Russ

Not a lot of curry eaters in Texas, but I have had some vegetarian chilis that were pretty good. Beans are big here, too. Pretty much every BBQ joint here will have their own recipe of BBQ beans, usually made with pinto beans. Tex-Mex uses a lot of beans, too.

CD
 

rascal

Forum GOD!
Joined
18 Mar 2018
Local time
4:20 PM
Messages
11,149
Location
Christchurch New Zealand
Not a lot of curry eaters in Texas, but I have had some vegetarian chilis that were pretty good. Beans are big here, too. Pretty much every BBQ joint here will have their own recipe of BBQ beans, usually made with pinto beans. Tex-Mex uses a lot of beans, too.

CD

I've got some Texans to try one of my dishes, they loved it. We eat quite a few lentils in my dhal. I'm pretty well balanced when I think of it. Like most stuff.

Russ
 

Dive Bar Casanova

Well-Known Member
Joined
9 Mar 2019
Local time
7:20 PM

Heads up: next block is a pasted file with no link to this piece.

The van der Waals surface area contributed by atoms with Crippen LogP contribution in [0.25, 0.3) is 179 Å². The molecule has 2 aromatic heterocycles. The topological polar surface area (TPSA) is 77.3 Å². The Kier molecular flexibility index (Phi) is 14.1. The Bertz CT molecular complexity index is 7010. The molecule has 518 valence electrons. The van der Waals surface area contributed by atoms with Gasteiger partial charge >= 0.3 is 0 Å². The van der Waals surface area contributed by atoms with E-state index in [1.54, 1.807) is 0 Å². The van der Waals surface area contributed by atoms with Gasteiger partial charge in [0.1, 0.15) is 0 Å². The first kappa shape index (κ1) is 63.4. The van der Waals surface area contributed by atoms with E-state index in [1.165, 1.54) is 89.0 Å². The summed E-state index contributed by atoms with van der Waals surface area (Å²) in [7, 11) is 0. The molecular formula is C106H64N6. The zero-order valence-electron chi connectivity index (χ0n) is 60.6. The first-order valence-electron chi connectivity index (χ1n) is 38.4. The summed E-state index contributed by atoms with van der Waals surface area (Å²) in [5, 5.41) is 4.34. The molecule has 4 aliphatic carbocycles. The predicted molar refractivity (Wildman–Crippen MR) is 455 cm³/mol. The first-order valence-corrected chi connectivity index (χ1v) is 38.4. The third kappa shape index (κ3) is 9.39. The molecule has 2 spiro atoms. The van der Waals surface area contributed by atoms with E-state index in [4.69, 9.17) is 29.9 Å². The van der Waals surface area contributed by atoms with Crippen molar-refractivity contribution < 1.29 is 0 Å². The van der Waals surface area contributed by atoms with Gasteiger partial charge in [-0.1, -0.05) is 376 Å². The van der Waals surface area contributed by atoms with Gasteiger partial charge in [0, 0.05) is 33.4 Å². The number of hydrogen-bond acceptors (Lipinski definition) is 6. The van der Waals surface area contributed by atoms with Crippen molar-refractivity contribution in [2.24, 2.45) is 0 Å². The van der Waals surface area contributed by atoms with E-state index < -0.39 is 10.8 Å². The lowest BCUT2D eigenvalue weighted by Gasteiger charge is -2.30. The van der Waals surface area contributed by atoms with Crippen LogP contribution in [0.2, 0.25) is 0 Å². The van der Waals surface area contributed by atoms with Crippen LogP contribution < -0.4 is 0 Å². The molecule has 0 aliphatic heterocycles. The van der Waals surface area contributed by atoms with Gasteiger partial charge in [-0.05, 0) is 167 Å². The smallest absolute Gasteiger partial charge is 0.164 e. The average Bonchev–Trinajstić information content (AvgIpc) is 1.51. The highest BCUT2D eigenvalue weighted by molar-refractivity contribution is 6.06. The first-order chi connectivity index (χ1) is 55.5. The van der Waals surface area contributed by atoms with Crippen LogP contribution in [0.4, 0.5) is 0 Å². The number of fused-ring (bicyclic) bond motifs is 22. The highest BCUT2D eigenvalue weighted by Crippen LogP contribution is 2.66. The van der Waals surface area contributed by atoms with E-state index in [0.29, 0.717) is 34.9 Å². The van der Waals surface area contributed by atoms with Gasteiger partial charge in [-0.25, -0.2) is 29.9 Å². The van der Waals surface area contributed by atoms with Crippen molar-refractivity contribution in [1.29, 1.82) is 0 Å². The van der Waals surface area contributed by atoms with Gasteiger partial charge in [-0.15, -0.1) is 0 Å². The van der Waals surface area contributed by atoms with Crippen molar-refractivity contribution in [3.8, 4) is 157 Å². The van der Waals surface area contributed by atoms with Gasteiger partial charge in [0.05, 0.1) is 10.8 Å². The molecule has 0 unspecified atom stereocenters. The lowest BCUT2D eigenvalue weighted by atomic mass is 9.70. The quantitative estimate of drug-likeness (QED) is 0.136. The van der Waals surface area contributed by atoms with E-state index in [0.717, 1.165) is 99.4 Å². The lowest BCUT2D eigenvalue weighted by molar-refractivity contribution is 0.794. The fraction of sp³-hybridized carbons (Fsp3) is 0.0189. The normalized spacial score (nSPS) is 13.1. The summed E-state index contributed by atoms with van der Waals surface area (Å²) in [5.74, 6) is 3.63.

Messages
556
Location
Hollywood Ca
In 1969 I dined at a place called the Summer House in Waikiki.
It was a terrific introduction to vegetarian fare, not cooking.
They'd only lightly warm things like soup. Never cooked anything on the menu.

It was fantastic.

Then their was a vegetarian place called Follow Your Heart near where I lived in the mid 70's.
The entire menu was like eating sawdust.

Wife took me to a restaurant in Palm Springs that's Vegetarian, but no mention of it what so ever.
You'd never know it and the food was excellent.
Vegan items were the only thing pointed out on the menu. Everything else was Vegetarian and you'd never know it.